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CHAPTER 6 Civil War, a Partisan Convention, the Decisive Later 1860s On January 10, 1861, the Illinois General Assembly met in joint session to elect a U.S. senator. Lyman Trumbull was elected on the first ballot to serve a second term. The vote was 54 to 36, an exact reversal of the vote of Douglas over Lincoln two years before. The process was a far cry from the ten-ballot contest in which Trumbull eventually prevailed in February 1855. Trumbull, reelected chairman of the Senate Judiciary Committee, would play a leading role in writing the U.S. constitutional amendments that would remake Illinois constitutional law.1 Richard Yates was inaugurated as governor on January 14, 1861. Yates was a close colleague and favorite of Lincoln. He had served three terms in the lower house of the state legislature before winning election as the Whig candidate to the U.S. House of Representatives in the old seventh district that had successfully elected Whigs Hardin, Baker, and Lincoln to Congress. Ironically, in 1854 Yates, running as a Republican for the first time, and strongly opposed to the Kansas-Nebraska Bill, narrowly lost his bid for a third term in what had become a proslavery district. Lincoln, still a Whig, had campaigned for Yates in 1854 as he conducted his own successful campaign for election to the state house of representatives.2 Abraham Lincoln arrived in Washington surreptitiously in the early morning of February 23. He had been spirited off his special train in Harrisburg, 164 Chapter 6 Pennsylvania, by Pinkerton security officials and aides who feared an assassination attempt that was rumored to occur when the train arrived at its destination in Baltimore. Lincoln met that afternoon in his quarters at Willard’s Hotel with the Illinois congressional delegation, including Stephen Douglas, whom Lincoln had particularly asked to see. This was their first encounter since their final debate in October. The meeting was described in the press as “peculiarly” or “particularly” pleasant; if there was a substantive discussion, it was not revealed.3 StephenDouglashadfinishedthe1860campaigninMobile,Alabama,afteran electioneering swing in the South. He was strained and fatigued. His voice was shattered. Seeking some rest, Douglas and his wife traveled from Mobile to New Orleans,thenlefttocruiseslowlyuptheMississippiRiveronasteamer,stopping on the way to inspect the Mississippi plantation now owned by his children.4 From his arrival in Washington on December 1, Douglas was caught up in efforts at a compromise to resolve the looming constitutional crisis, efforts that would continue until the morning of Lincoln’s inauguration on March 4, 1861. The Union was coming apart. On December 20 a convention in South Carolina declared that the state had seceded and was no longer part of the United States. Florida, Mississippi, Alabama, Georgia, and Louisiana followed before the end of January 1861, and secession was underway in Texas. In February, emissaries of sixDeepSouthstatesmetinMontgomery,Alabama,andpreparedaconstitution for the new Confederate States of America.5 Douglas,withlongtimeWhigsenatorJohnJ.CrittendenofKentucky,worked toachieveacompromisethatwouldmaintaintheUnion.They,aswellascommittees in the House and Senate, proposed compromises that varied but generally involved constitutional amendments that would define slave and free territories in the West and prohibit federal or state legislative actions to eliminate slavery in states where it existed.6 Unsuccessful efforts at compromise continued through the last days of February , culminating in an all-night Senate session that began before a packed gallery of spectators on the evening before the presidential inauguration. In the early hours of March 4, galleries emptied, senators napped in their seats, and voting on compromise proposals began at five o’clock in the morning. All were quickly defeated. The Senate finally recessed at seven o’clock after a twelve-hour session.7 Civil War, a Partisan Convention, the Decisive Later 1860s 165 Douglas met with Lincoln several times after inauguration day. He encouraged Lincoln to be firm in pursuing the war effort and assured the president that he stood steadfastly with the Union. Douglas received no support from Lincoln for any of the various compromise proposals, which guaranteed the continued existenceofslavery,includedthepossibilityofgeographicalexpansionofslavery, and prohibited legislative power from rolling it back.8 Restless Democrats in Illinois Democrats in Illinois were not happy. They distrusted Lincoln; they believed the oft-made charges by Douglas and others that Lincoln was an abolitionist who favored equality between the races. When war broke out in April 1861, sentiments for joining the Confederacy existed in parts of southern Illinois as well as Indiana and Ohio.9 The Illinois legislature convened a special session in April...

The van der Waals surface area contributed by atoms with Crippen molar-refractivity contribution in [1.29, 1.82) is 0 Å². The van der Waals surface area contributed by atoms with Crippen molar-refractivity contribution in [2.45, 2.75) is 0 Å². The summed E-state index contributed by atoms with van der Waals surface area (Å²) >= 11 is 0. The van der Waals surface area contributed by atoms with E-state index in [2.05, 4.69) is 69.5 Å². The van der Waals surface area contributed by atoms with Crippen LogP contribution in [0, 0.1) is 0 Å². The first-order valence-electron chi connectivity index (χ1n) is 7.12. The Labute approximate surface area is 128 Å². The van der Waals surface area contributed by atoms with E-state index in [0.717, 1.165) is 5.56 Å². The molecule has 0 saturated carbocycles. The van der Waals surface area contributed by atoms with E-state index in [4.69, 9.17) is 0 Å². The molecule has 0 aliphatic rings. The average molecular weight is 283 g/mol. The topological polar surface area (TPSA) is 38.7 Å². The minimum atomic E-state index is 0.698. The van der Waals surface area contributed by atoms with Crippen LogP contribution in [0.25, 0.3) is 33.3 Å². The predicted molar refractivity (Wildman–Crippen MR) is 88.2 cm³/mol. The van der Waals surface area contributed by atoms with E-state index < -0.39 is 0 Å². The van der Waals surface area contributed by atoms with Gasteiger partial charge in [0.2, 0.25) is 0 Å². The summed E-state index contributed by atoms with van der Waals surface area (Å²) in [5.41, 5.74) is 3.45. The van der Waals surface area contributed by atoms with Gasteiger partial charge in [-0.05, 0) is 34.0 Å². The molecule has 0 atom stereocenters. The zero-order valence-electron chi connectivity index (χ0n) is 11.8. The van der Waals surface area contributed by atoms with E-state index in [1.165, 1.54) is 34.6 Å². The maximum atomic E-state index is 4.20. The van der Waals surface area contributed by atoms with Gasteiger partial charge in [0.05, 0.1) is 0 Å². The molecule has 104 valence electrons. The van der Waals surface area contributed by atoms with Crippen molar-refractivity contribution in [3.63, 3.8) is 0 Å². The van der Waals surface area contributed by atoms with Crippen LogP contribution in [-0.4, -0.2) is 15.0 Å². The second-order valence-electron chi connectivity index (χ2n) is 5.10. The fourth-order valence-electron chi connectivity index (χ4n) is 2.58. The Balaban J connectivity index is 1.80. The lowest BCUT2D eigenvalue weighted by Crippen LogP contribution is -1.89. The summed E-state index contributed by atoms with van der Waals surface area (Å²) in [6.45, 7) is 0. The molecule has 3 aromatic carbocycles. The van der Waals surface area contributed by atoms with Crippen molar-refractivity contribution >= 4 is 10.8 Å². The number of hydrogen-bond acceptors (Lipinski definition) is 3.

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Additional Information

ISBN
9780252050343
Related ISBN
9780252041679
MARC Record
OCLC
1028553078
Pages
264
Launched on MUSE
2018-03-18
Language
English
Open Access
No
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